At the start of this week, The Independent reported:
The Government will be pressed by … to publish a heavily contentious report into overhauling the pay and conditions of firefighters.
Baroness Bakewell*, a Liberal Democrat peer, will ask the Government why the Thomas Review has not been made public nearly a year after it was completed. She compared the delay to John Chilcot’s long-awaited final report into the Iraq War, which is now expected this year.
Some opposition politicians suspect the Thomas Review has not been published because it has not come to the conclusions that the Government had either anticipated or wanted.
I think it’s fair to describe the answer Cathy Bakewell received as stonewalling:
Asked by Baroness Bakewell of Hardington Mandeville: To ask Her Majesty’s Government when the Thomas review into conditions of service for operational staff in the fire and rescue service in England will be published; and whether they will provide an update on the progress of that report.
The Parliamentary Under-Secretary of State, Department for Communities and Local Government (Baroness Williams of Trafford) (Con): My Lords, the Government are looking at the detail of the review’s findings and will publish it in due course in the light of the proposed governance changes for the fire and rescue services resulting from our consultation, Enabling Closer Working Between the Emergency Services.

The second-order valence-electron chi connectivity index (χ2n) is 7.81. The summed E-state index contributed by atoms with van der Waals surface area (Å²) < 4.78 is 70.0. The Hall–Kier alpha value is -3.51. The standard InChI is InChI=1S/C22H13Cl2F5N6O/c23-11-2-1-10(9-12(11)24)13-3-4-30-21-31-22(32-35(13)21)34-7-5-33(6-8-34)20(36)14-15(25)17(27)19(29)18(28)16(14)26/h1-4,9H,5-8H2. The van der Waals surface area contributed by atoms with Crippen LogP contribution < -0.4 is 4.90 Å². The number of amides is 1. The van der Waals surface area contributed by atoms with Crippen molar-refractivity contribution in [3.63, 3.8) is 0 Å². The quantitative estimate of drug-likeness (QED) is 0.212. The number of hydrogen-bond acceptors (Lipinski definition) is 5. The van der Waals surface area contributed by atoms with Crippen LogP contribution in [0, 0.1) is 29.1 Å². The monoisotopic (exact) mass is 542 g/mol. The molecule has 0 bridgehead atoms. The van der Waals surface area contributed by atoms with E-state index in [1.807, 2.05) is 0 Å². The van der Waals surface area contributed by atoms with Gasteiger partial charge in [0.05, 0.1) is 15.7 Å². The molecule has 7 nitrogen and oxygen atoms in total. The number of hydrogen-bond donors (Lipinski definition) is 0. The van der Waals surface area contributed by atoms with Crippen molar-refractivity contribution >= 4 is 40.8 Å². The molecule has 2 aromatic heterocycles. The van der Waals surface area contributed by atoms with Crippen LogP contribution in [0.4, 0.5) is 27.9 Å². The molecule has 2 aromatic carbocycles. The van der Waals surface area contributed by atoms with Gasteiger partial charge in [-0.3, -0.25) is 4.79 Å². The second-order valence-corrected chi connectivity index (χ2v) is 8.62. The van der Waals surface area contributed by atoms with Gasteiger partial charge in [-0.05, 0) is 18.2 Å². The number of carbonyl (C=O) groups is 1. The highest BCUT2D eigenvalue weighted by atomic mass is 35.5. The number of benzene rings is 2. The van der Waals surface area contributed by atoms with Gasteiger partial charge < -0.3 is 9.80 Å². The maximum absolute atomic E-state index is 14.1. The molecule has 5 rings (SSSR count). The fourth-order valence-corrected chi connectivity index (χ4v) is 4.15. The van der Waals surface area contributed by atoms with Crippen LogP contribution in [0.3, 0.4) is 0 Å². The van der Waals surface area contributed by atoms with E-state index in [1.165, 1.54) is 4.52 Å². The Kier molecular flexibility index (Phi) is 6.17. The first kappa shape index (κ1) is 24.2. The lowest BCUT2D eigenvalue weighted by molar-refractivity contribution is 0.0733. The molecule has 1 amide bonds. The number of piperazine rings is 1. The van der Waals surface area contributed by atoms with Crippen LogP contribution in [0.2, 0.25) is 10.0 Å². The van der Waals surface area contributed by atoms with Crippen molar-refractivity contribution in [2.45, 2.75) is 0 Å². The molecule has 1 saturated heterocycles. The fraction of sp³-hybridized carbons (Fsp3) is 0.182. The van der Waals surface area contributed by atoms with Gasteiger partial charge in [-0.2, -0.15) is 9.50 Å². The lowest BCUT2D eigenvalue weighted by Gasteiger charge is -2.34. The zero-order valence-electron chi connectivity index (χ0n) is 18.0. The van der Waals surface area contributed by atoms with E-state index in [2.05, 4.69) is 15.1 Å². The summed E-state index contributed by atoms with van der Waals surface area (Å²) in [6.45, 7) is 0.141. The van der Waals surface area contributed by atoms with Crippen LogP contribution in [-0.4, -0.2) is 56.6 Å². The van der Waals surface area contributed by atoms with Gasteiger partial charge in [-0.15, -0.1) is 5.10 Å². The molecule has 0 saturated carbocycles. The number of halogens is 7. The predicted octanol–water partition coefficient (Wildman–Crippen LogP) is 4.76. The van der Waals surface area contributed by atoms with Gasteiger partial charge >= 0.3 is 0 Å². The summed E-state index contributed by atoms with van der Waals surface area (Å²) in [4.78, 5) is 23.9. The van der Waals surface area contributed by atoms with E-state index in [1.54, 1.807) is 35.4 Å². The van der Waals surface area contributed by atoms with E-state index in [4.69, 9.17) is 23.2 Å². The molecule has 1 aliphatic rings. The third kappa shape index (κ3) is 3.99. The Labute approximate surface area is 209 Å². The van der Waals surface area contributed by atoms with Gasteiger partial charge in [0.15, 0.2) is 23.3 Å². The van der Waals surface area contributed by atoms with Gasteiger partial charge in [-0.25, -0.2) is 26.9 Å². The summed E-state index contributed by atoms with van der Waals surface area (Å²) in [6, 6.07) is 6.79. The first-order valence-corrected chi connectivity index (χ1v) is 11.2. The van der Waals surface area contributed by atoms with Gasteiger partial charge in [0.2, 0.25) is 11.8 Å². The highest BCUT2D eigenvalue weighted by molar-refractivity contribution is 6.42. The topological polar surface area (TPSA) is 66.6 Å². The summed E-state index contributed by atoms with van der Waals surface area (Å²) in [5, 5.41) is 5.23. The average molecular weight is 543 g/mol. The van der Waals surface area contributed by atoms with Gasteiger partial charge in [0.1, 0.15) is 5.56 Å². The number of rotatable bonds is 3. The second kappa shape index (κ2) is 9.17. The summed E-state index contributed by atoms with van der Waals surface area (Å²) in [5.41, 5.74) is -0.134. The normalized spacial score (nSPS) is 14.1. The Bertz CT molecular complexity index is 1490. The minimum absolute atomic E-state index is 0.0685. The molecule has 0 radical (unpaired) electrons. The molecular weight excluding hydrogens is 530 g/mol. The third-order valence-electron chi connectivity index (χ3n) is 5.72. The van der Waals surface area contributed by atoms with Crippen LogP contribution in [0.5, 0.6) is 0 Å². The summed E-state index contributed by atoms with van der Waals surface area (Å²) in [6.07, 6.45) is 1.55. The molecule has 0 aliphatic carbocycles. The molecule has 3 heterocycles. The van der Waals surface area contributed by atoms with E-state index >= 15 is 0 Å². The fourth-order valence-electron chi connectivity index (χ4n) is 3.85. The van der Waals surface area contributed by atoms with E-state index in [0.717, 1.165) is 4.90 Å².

Baroness Bakewell of Hardington Mandeville (LD): My Lords, I thank the Minister for her response. I hope that the transfer of fire and rescue services to the Home Office may bring about some urgency in the publication of this important document and that the new Minister will set out a timetable for publication of the review before the anniversary of the original deadline for the submission of the report to government, which was in February 2015. The delay in publication is causing unnecessary problems in forward planning. Will the Minister agree to meet me and the chairman of the LGA’s fire services management committee as soon as possible to discuss this important matter?
Baroness Williams of Trafford: I am certainly very happy to meet the noble Baroness, but she may like to meet my noble friend Lord Bates—or perhaps she can meet both of us.
* This is Cathy Bakewell, not to be confused – as The Independent‘s picture desk did – with Labour peer Joan Bakewell.